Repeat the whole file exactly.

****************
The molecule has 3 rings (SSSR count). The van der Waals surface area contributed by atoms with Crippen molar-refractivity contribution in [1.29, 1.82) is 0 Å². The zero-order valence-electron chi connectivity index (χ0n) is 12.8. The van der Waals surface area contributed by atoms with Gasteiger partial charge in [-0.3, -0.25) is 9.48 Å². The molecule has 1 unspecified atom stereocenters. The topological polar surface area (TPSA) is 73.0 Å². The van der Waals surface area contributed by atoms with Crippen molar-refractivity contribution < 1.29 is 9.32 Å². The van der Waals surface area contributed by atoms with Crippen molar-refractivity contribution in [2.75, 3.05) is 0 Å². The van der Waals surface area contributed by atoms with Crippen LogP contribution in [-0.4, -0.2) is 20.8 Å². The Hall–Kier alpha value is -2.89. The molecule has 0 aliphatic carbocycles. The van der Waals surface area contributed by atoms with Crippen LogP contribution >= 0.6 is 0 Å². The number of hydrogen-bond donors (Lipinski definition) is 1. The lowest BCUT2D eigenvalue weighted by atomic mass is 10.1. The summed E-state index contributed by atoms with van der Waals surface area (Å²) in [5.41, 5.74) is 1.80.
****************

The molecule has 3 rings (SSSR count). The van der Waals surface area contributed by atoms with Crippen molar-refractivity contribution in [1.29, 1.82) is 0 Å². The zero-order valence-electron chi connectivity index (χ0n) is 12.8. The van der Waals surface area contributed by atoms with Gasteiger partial charge in [-0.3, -0.25) is 9.48 Å². The molecule has 1 unspecified atom stereocenters. The topological polar surface area (TPSA) is 73.0 Å². The van der Waals surface area contributed by atoms with Crippen molar-refractivity contribution < 1.29 is 9.32 Å². The van der Waals surface area contributed by atoms with Crippen molar-refractivity contribution in [2.75, 3.05) is 0 Å². The van der Waals surface area contributed by atoms with Crippen LogP contribution in [-0.4, -0.2) is 20.8 Å². The Hall–Kier alpha value is -2.89. The molecule has 0 aliphatic carbocycles. The van der Waals surface area contributed by atoms with Crippen LogP contribution >= 0.6 is 0 Å². The number of hydrogen-bond donors (Lipinski definition) is 1. The lowest BCUT2D eigenvalue weighted by atomic mass is 10.1. The summed E-state index contributed by atoms with van der Waals surface area (Å²) in [5.41, 5.74) is 1.80.